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More Reps Or Heavier Weights: What's Best For Building Muscle?

“How many reps should I do?” “What is the best rep range for gaining muscle?” “Shouldn’t I do more reps if I want to get toned?” All of these questions are commonly asked in most gym settings.

And like most questions in fitness and science the answer isn’t black and white. But depending on an individual goals there are some guidelines that can be followed to maximize progress.


What is the best rep range for building muscle?

The term building muscle could mean many different things to different people. The thing that everyone should understand that although related building muscle and gaining strength are two different entities.

In terms of gaining muscle aka hypertrophy (Increasing muscular cross sectional area) the best rep range for each individual will vary. The best rep range is one that allows for the safest most efficient way to produce the largest amount of mechanical tension on the muscle to a point in which the muscle is close to 100% fatigue.

Changing things such as load, range of motion, tension and lever arms can manipulate mechanical tension during an exercise. For example, two people bench press 100lbs for 10 reps. One person using a full range of motion and one using a half range of motion. The person using the full range of motion would create more mechanical tension and produce more of a hypertrophic stimulus (gain more muscle).

Coming back to how may reps should be done to maximize muscle gain. The answer is simple; the load and reps don’t matter as long as the set is taken close to muscular failure.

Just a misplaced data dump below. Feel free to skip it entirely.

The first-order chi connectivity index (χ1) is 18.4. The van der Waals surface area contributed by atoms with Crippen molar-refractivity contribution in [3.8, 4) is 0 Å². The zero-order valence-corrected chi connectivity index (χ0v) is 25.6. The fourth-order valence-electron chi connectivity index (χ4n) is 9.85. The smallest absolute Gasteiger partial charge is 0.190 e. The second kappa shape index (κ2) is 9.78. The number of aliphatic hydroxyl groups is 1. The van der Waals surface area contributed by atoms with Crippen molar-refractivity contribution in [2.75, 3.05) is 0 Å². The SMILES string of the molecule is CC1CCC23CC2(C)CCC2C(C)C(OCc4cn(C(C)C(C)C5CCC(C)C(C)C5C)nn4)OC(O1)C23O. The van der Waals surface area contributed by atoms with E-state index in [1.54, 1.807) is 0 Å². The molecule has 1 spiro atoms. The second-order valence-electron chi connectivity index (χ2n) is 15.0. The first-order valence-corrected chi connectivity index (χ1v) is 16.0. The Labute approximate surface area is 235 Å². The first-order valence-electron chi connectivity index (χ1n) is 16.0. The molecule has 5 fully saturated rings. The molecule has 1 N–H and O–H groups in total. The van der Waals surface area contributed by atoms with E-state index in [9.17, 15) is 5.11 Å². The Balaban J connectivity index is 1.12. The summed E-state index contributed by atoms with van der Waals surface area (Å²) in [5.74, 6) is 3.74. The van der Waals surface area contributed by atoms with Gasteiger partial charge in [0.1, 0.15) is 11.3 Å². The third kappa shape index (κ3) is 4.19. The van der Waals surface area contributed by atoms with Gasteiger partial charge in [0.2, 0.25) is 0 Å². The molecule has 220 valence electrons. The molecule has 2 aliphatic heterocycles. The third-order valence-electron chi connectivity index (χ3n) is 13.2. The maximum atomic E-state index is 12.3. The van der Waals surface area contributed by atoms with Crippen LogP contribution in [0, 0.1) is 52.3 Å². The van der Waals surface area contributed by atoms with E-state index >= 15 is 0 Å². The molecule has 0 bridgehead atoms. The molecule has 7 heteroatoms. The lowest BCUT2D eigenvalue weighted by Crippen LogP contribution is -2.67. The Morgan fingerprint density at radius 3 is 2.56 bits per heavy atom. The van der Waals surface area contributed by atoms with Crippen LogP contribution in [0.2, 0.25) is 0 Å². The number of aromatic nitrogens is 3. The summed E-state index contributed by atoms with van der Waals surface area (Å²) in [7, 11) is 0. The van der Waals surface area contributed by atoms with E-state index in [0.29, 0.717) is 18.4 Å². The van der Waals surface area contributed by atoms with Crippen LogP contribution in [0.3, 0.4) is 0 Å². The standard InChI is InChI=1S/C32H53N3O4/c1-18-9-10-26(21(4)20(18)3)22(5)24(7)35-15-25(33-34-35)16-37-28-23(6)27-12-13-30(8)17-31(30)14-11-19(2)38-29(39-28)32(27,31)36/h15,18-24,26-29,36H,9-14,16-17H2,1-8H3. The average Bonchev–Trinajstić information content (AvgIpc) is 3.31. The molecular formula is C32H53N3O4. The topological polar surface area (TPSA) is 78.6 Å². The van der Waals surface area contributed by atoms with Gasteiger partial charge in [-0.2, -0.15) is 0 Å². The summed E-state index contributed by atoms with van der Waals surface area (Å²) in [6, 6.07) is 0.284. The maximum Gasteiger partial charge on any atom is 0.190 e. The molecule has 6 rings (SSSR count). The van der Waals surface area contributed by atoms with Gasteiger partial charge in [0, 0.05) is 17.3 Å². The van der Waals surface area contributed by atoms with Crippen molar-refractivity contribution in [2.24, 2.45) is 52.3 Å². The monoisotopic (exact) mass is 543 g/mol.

For example, if you do high reps with a lighter load or less reps with a heavier load the muscle gain will be similar if the sets are taken close to failure; Failure meaning doing as many reps as possible with proper technique and in a full range of motion.


For individuals with strict hypertrophy goals I always recommend sticking in the 6-20 rep range. Any less than 6 and the risk of injury and improper technique will be higher as the loads will have to be greater. Any more than 20 and the sets will be very long and will prolong workout time.

As well as with very high rep sets the body’s cardiovascular system may be the limiting factor and may fatigue before adequately stimulated the desired muscle. Although similar gains can be produced in other rep ranges the 6-20 rep range provides a safe place for most lifters to make the majority of their gains.

For most normal gym goers the name of the game isn’t always gain as much muscle as possible. Gaining strength, improving posture, improving body function and just improving overall quality of life are all byproducts of lifting and may be the focus of ones training program.

Regardless of individuals goals here are some general guidelines to follow when lifting weights:


  • Lift in a variety of rep ranges with a variety of loads and tempos.
  • Always make sure to use proper technique.
  • Make sure that range of motion matches your individual capabilities and goals
  • Begin with the end in mind; always have a goal/purpose for everything you do
  • When in doubt, ask. If you’re unsure about how to perform an exercise or the best things to do to help you reach your goals don’t be afraid to seek help. Better safe than injured.

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